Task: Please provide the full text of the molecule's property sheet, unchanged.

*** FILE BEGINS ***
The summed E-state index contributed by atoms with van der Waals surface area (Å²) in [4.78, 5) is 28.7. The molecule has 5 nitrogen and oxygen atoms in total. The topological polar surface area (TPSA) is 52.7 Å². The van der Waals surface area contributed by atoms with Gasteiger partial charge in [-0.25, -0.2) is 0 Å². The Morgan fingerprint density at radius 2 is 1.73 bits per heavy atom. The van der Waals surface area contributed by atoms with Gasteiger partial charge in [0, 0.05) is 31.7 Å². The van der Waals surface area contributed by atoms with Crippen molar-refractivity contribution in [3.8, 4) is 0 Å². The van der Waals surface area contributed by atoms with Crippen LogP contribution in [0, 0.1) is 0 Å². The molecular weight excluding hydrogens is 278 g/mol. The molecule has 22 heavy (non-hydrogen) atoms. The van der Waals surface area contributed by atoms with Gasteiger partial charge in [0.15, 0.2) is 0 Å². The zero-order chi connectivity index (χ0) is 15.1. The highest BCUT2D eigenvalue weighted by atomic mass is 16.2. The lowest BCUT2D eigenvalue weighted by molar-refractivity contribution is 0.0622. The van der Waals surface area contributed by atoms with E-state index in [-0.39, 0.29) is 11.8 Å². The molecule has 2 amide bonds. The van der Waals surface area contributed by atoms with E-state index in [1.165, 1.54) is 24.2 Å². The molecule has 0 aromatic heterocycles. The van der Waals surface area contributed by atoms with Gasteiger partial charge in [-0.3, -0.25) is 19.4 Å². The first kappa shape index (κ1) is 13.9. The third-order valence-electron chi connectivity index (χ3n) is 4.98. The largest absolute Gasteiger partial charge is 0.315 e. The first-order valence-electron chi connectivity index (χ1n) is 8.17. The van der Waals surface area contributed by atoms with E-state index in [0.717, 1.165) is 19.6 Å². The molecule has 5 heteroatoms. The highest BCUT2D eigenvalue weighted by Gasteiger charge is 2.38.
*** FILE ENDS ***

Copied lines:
The summed E-state index contributed by atoms with van der Waals surface area (Å²) in [4.78, 5) is 28.7. The molecule has 5 nitrogen and oxygen atoms in total. The topological polar surface area (TPSA) is 52.7 Å². The van der Waals surface area contributed by atoms with Gasteiger partial charge in [-0.25, -0.2) is 0 Å². The Morgan fingerprint density at radius 2 is 1.73 bits per heavy atom. The van der Waals surface area contributed by atoms with Gasteiger partial charge in [0, 0.05) is 31.7 Å². The van der Waals surface area contributed by atoms with Crippen molar-refractivity contribution in [3.8, 4) is 0 Å². The van der Waals surface area contributed by atoms with Crippen LogP contribution in [0, 0.1) is 0 Å². The molecular weight excluding hydrogens is 278 g/mol. The molecule has 22 heavy (non-hydrogen) atoms. The van der Waals surface area contributed by atoms with Gasteiger partial charge in [0.15, 0.2) is 0 Å². The zero-order chi connectivity index (χ0) is 15.1. The highest BCUT2D eigenvalue weighted by atomic mass is 16.2. The lowest BCUT2D eigenvalue weighted by molar-refractivity contribution is 0.0622. The van der Waals surface area contributed by atoms with E-state index in [-0.39, 0.29) is 11.8 Å². The molecule has 2 amide bonds. The van der Waals surface area contributed by atoms with E-state index in [1.165, 1.54) is 24.2 Å². The molecule has 0 aromatic heterocycles. The van der Waals surface area contributed by atoms with Gasteiger partial charge in [-0.3, -0.25) is 19.4 Å². The first kappa shape index (κ1) is 13.9. The third-order valence-electron chi connectivity index (χ3n) is 4.98. The largest absolute Gasteiger partial charge is 0.315 e. The first-order valence-electron chi connectivity index (χ1n) is 8.17. The van der Waals surface area contributed by atoms with E-state index in [0.717, 1.165) is 19.6 Å². The molecule has 5 heteroatoms. The highest BCUT2D eigenvalue weighted by Gasteiger charge is 2.38.